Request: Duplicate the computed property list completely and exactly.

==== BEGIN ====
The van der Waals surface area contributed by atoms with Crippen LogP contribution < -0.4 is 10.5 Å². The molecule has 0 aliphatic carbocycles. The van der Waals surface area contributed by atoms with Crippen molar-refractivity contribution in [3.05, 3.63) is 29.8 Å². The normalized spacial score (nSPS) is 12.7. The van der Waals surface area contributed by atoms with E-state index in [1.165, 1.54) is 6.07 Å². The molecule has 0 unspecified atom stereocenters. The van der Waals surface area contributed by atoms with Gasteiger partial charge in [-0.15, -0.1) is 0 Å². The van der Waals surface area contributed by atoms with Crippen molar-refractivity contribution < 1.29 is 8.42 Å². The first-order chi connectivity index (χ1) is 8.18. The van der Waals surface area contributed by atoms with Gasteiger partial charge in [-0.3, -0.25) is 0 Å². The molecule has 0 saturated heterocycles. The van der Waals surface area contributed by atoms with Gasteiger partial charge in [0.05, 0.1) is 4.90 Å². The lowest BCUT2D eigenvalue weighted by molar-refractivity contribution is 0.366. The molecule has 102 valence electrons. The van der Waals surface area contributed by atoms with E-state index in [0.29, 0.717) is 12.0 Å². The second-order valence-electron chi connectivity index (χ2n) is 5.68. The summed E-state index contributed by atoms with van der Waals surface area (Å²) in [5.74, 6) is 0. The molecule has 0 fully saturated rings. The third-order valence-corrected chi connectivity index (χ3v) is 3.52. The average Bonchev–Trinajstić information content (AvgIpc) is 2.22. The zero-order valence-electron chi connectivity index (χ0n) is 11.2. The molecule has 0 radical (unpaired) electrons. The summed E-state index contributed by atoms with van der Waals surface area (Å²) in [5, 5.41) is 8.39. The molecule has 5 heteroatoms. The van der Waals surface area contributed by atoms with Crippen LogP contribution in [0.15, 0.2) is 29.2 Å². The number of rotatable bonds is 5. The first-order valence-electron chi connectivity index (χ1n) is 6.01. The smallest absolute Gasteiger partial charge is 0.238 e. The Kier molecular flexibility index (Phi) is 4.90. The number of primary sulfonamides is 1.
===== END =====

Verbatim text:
The van der Waals surface area contributed by atoms with Crippen LogP contribution < -0.4 is 10.5 Å². The molecule has 0 aliphatic carbocycles. The van der Waals surface area contributed by atoms with Crippen molar-refractivity contribution in [3.05, 3.63) is 29.8 Å². The normalized spacial score (nSPS) is 12.7. The van der Waals surface area contributed by atoms with E-state index in [1.165, 1.54) is 6.07 Å². The molecule has 0 unspecified atom stereocenters. The van der Waals surface area contributed by atoms with Gasteiger partial charge in [-0.15, -0.1) is 0 Å². The van der Waals surface area contributed by atoms with Crippen molar-refractivity contribution < 1.29 is 8.42 Å². The first-order chi connectivity index (χ1) is 8.18. The van der Waals surface area contributed by atoms with Gasteiger partial charge in [-0.3, -0.25) is 0 Å². The molecule has 0 saturated heterocycles. The van der Waals surface area contributed by atoms with Gasteiger partial charge in [0.05, 0.1) is 4.90 Å². The lowest BCUT2D eigenvalue weighted by molar-refractivity contribution is 0.366. The molecule has 102 valence electrons. The van der Waals surface area contributed by atoms with E-state index in [0.29, 0.717) is 12.0 Å². The second-order valence-electron chi connectivity index (χ2n) is 5.68. The summed E-state index contributed by atoms with van der Waals surface area (Å²) in [5.74, 6) is 0. The molecule has 0 fully saturated rings. The third-order valence-corrected chi connectivity index (χ3v) is 3.52. The average Bonchev–Trinajstić information content (AvgIpc) is 2.22. The zero-order valence-electron chi connectivity index (χ0n) is 11.2. The molecule has 0 radical (unpaired) electrons. The summed E-state index contributed by atoms with van der Waals surface area (Å²) in [5, 5.41) is 8.39. The molecule has 5 heteroatoms. The van der Waals surface area contributed by atoms with Crippen LogP contribution in [0.15, 0.2) is 29.2 Å². The number of rotatable bonds is 5. The first-order valence-electron chi connectivity index (χ1n) is 6.01. The smallest absolute Gasteiger partial charge is 0.238 e. The Kier molecular flexibility index (Phi) is 4.90. The number of primary sulfonamides is 1.